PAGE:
Editorials

Controlling occupational exposure to anaesthetic gases

BMJ 1994; 309 doi: https://doi.org/10.1136/bmj.309.6960.968 (Published 15 October 1994) Cite this as: BMJ 1994;309:968
  1. I S Symington

    For 25 years epidemiological studies have associated occupational exposure to anaesthetic gases with a range of health effects, including neurological, renal, and hepatic disease; reduction in mental performance and manual dexterity; and increased risk of spontaneous abortion and congenital abnormalities in offspring.1 Most attention has been focused on studies in the 1970s into the outcome of pregnancy among theatre workers, and these undoubtedly stimulated the Department of Health's guidance recommending improvements in the ventilation of operating theatres and the introduction of scavenging systems.2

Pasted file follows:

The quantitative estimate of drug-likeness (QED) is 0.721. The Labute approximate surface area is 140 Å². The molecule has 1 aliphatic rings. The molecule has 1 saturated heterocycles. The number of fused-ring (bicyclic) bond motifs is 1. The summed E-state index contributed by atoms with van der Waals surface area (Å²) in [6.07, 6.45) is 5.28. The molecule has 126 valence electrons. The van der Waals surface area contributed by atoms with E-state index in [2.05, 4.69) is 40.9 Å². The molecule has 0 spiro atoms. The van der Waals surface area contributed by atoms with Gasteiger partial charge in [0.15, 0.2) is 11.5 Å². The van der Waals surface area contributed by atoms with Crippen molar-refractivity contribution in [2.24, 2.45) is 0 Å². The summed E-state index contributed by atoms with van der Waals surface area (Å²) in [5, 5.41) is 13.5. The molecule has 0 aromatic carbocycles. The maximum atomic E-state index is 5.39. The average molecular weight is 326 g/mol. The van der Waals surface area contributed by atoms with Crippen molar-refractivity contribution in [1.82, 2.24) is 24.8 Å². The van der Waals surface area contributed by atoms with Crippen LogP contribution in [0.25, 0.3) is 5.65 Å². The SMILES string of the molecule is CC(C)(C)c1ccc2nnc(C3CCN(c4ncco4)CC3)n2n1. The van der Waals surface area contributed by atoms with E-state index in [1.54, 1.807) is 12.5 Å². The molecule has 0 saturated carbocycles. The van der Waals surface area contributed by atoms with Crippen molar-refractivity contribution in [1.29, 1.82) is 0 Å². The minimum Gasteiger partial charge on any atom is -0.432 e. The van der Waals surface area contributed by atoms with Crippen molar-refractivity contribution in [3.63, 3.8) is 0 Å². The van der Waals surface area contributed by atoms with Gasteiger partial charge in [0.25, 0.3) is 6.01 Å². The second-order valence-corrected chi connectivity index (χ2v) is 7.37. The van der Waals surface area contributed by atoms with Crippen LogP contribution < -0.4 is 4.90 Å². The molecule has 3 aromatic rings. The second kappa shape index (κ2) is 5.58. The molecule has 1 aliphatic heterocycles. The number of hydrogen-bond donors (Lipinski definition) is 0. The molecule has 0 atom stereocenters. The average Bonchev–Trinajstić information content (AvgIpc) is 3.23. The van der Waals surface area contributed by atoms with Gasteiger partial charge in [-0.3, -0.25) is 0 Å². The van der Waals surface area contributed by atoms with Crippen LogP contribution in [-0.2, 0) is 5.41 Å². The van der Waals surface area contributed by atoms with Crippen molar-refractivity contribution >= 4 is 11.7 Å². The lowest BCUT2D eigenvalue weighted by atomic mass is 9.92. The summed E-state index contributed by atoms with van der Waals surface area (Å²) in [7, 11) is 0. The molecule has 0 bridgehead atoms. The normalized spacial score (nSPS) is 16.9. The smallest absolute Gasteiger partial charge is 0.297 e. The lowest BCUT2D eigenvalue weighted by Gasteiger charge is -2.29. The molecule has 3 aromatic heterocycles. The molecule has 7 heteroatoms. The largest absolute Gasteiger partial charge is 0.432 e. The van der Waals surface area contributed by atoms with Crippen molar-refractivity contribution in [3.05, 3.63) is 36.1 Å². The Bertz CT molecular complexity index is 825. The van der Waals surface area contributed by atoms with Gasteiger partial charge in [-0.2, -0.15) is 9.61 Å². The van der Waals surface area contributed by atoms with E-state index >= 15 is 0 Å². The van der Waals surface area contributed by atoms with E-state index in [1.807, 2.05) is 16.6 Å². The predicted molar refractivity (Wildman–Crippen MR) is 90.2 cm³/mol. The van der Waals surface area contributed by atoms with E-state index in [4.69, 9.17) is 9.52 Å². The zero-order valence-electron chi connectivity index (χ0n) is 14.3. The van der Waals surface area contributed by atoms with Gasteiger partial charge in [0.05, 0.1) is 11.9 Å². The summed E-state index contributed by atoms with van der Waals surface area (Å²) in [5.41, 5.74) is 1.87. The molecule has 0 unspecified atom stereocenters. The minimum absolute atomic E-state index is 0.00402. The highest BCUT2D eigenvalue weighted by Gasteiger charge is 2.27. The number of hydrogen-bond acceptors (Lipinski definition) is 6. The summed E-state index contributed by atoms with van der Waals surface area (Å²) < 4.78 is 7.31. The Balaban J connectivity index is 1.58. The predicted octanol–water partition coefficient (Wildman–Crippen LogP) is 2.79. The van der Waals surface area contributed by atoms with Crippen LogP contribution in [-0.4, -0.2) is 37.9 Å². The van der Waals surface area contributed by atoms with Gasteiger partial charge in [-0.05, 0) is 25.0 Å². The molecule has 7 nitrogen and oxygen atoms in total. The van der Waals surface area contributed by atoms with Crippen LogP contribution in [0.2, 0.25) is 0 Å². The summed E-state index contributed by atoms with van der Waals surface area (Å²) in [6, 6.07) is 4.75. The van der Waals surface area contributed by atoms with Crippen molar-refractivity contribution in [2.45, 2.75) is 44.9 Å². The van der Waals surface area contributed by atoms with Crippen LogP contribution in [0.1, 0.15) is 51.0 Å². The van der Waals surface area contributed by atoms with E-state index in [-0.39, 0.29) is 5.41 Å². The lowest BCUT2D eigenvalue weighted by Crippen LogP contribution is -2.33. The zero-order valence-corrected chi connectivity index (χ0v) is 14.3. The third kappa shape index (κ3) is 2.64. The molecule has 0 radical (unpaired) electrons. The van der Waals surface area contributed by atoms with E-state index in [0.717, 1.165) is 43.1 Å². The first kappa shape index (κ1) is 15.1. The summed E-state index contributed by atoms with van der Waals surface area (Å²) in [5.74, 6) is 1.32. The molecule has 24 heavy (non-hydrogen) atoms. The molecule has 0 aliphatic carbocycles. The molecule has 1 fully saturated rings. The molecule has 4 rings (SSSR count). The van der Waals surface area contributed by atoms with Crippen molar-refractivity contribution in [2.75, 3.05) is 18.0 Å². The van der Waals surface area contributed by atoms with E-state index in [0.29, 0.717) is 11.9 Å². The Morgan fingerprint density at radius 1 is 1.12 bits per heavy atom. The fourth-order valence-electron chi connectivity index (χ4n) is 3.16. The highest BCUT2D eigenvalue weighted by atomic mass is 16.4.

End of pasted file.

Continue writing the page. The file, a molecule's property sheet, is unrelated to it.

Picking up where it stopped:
These environmental improvements, coupled with methodological criticisms of the early reports, have tended to dispel concern. A major 10 year prospective study of 11 000 women doctors in the United Kingdom, which followed them through 13 500 pregnancies till 1986, was also reassuring (R P Knill-Jones, personal communication, 1992). This study did not confirm the earlier work of the 1970s and showed no relation between hours spent in theatre, medical specialty, and reported miscarriages after confirmed pregnancy. Nor was any increase in congenital malformations …

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